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Archive for Friday, May 23, 2003

Sebelius signs bill spawned by KU sex ed class controversy

May 23, 2003

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— Gov. Kathleen Sebelius today signed into law a provision aimed at a Kansas University human sexuality class.

The decision comes after weeks of controversy over KU professor Dennis Dailey's teaching methods.





State Sen. Susan Wagle, R-Wichita, accused Dailey of showing pornographic videos, making vulgar remarks to female students and promoting pedophilia in his human sexuality class.

Dailey, an award-winning instructor, denied the allegations and a subsequent investigation by KU exonerated him.

The provision, authored by Wagle, will require KU and other state funded, post-secondary schools to develop policies for human sexuality courses on the use of sexually explicit materials, teaching about the issue of pedophilia, and sexual harassment.

The measure was part of the last budget bill aproved by the Legislature.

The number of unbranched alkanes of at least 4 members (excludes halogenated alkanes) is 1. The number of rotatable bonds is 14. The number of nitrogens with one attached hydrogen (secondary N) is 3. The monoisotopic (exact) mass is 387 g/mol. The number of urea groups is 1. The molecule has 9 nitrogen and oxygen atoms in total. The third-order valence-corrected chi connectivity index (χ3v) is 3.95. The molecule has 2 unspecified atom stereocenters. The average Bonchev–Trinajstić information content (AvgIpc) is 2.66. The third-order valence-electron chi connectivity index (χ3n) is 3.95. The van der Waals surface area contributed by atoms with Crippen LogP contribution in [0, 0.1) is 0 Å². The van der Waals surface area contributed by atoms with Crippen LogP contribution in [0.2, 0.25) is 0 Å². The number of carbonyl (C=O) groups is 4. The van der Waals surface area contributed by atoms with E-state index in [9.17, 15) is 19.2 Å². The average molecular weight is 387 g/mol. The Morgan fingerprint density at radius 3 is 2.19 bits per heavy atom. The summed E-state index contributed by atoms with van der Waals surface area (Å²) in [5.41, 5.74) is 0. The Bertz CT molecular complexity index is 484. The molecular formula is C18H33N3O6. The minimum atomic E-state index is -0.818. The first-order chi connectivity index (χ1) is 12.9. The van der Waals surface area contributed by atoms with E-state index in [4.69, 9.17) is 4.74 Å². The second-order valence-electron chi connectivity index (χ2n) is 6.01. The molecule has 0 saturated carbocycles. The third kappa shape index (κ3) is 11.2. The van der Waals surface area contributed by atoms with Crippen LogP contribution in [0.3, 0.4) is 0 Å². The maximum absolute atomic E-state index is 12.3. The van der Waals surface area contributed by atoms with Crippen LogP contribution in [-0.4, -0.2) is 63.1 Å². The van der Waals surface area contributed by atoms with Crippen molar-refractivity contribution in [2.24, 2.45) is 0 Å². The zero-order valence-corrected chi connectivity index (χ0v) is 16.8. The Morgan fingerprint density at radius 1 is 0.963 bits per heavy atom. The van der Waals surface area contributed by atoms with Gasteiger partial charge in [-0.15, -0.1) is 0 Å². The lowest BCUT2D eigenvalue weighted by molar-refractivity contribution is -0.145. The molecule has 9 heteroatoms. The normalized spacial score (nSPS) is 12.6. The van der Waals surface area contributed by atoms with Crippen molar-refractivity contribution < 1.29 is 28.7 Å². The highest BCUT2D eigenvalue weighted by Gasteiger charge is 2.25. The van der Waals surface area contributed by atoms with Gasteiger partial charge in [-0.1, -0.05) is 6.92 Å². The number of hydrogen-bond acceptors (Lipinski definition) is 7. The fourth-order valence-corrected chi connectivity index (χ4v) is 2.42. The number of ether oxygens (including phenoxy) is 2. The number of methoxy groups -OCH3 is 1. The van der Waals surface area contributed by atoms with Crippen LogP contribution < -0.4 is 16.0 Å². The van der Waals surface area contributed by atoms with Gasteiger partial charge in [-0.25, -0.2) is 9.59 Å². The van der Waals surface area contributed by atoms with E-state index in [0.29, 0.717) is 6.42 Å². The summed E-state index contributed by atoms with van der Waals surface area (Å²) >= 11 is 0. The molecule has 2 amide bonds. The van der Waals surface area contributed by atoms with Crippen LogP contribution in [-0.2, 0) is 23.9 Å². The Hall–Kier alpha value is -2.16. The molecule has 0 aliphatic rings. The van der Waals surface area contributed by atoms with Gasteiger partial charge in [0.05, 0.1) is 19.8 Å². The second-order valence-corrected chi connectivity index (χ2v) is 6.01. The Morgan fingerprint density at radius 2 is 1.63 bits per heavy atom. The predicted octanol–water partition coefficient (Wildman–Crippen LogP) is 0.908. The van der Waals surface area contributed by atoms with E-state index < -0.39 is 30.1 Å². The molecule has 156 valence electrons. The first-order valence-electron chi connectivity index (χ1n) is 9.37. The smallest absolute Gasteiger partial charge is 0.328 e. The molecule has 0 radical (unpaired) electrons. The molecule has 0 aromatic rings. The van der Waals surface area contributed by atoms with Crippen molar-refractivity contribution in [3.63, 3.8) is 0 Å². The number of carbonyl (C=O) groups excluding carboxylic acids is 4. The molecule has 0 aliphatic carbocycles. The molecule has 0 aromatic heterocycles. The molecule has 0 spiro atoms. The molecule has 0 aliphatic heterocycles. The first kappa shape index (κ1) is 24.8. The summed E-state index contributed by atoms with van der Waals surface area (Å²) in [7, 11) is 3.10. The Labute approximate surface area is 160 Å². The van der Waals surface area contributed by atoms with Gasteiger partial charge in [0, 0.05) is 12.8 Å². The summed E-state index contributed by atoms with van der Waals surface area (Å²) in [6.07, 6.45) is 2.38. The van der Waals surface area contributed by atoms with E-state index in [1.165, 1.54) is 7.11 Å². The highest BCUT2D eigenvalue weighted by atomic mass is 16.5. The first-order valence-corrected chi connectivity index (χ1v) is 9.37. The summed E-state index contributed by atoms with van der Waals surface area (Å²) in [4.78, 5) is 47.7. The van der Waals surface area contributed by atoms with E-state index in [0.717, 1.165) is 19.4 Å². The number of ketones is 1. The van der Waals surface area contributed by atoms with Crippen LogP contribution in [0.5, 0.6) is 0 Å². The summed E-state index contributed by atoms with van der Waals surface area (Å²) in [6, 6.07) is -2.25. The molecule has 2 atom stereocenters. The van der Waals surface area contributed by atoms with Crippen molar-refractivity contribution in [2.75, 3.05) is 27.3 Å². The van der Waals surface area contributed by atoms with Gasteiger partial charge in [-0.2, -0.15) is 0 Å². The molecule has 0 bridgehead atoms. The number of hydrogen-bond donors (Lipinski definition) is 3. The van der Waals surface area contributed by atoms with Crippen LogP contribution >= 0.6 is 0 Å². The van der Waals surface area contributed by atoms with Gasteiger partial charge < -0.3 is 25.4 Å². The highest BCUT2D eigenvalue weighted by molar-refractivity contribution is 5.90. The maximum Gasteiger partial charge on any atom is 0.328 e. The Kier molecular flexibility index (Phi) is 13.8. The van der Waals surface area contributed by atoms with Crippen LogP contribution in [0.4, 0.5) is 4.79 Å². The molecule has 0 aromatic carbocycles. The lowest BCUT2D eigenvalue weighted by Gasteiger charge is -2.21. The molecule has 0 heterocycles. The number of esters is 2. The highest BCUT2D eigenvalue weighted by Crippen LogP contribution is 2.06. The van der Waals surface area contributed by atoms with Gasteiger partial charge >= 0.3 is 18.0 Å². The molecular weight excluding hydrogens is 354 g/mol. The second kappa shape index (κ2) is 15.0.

Sebelius signed the bill into law today.

In regards to the Wagle provision, Sebelius issued a prepared statement that described the measure as "an acceptable balance that will preserve academic freedom and require university administrators to adopt policies on issues of concern to many Kansans."

On April 21, Sebelius vetoed another measure by Wagle that would have withheld $3.1 million in state funding from the KU School of Social Welfare if it had been determined that obscene videos were shown in the class. Wagle did not seek a legislative override of that amendment, instead pushing through the alternative amendment.

Wagle aired her charges against Dailey several times on nationally televised talk shows. Meanwhile, several of Dailey's students rallied to his side.

In her statement, Sebelius said the newest Wagle provison would have only a slight effect on public universities and keeps the Legislature "within appropriate boundaries" when it comes to getting involved in course curiculum.

Wagle said she was pleased Sebelius accepted the provision.

"It's going to force the University of Kansas to deal with this issue," she said. "They've been putting their head in the sand,"

KU did not have an immediate response.

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